According to the provisions of Article 31 of PRC Law on Prevention and Treatment of Infectious Diseases, employers or individuals who discover patients with infectious diseases or suspected patients with infectious diseases, shall promptly report to the nearby disease prevention and control institutions or medical institutions. Therefore, employers shall immediately report to the nearby disease prevention and control institution or medical institution when they learn that an employee is suspected of having been infected with the new coronavirus. Then, according to the provisions of Article 39 of the aforesaid law, professional medical institutions shall take measures, such as isolating suspected patients and requiring close contacts to submit to medical observation and related measures in designated places.
Q9: What measures can be taken if employers cannot maintain normal operations or have difficulty operating due to the epidemic?
Where employers have difficulty with maintaining their business operations or productions due to the epidemic, it is advisable to take the following measures, so as to lower costs and in order to manage and pull through:
- Based on consensus between employers and employees, employers may adjust salary, rotate duty and shorten working hours.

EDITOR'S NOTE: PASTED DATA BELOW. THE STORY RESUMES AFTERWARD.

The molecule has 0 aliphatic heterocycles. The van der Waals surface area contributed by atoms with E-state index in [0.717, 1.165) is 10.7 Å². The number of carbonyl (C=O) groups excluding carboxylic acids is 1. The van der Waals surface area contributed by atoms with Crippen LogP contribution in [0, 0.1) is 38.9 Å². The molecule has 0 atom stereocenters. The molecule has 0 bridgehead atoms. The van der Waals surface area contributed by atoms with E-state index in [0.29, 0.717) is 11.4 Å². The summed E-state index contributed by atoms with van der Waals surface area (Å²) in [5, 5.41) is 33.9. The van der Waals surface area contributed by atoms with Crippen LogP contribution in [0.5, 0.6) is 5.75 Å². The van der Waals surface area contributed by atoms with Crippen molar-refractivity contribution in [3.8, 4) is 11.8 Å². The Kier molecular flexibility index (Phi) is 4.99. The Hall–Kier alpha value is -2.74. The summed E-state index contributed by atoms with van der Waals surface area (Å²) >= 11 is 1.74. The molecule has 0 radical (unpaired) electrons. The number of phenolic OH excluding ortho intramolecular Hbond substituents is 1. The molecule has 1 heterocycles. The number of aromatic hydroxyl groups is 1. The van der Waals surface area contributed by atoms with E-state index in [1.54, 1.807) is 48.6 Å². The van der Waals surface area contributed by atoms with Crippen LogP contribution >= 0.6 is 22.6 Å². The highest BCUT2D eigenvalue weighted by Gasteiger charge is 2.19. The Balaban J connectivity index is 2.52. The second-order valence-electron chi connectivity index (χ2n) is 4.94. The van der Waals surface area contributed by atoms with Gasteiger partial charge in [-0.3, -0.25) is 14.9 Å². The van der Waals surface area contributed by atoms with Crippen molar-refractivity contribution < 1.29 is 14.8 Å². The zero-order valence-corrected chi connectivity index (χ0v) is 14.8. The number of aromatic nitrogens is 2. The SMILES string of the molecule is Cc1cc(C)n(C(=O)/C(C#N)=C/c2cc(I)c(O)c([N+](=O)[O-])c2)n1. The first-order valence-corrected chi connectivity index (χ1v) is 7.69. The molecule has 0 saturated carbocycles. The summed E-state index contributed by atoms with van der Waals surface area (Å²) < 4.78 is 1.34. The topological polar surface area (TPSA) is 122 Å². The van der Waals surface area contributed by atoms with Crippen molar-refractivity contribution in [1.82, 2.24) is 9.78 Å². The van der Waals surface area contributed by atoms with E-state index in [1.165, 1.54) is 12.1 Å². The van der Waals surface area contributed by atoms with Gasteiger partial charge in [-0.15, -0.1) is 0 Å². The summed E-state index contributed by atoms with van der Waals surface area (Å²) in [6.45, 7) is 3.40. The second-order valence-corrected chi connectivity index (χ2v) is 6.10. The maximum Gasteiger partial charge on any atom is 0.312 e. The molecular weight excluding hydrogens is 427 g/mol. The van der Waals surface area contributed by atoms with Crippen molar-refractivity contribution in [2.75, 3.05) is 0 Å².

- Qualified employers can apply for post stabilisation allowance. According to the applicable regulation, for employers that meet with certain requirements, the corresponding local government may grant allowance for post stabilisation equal to no more than 50% of the total amount of unemployment insurance contribution paid by the employer and its employees in the previous year.
- Employers may also shut down operations. Where employers shut down operations within a salary payment cycle, they shall pay employees the normal salary as stipulated by the employment contracts. Where employers suspend operations for more than one salary payment cycle, if employees provide normal work, employers shall pay employees their salary, and at a rate which is not otherwise lower than the local minimum wage standard; or if employees do not work, employers shall pay the employees’ basic living expenses equal to 70% to 100% of the local minimum wage, based on the regulations of different cities.
Q10: During the special period, what else can employers do to avoid the spread of the epidemic and ensure the safety and health of the employees?
To avoid the spread of the epidemic, protect the safety and health of the employees and to create a safe and hygienic environment for work, employers may take the following measures during the period of epidemic prevention:
- Request and collect information about the health and travel status of their employees. Employers can require all employees to confirm their health status and whether they have had close contact with infected patients or have traveled to the areas affected by the outbreak. For employees who have symptoms such as cough or fever, employers may arrange for them to work from home or take sick leave, depending on employees’ application and specific conditions. For employees with a history of travel in epidemic areas or who have had close contact with infected patients, employers may arrange for them to work from home.
- Ensure sanitary conditions within the workplace. Employers may distribute face masks to employees, check employees’ temperatures before work and sterilise the office regularly.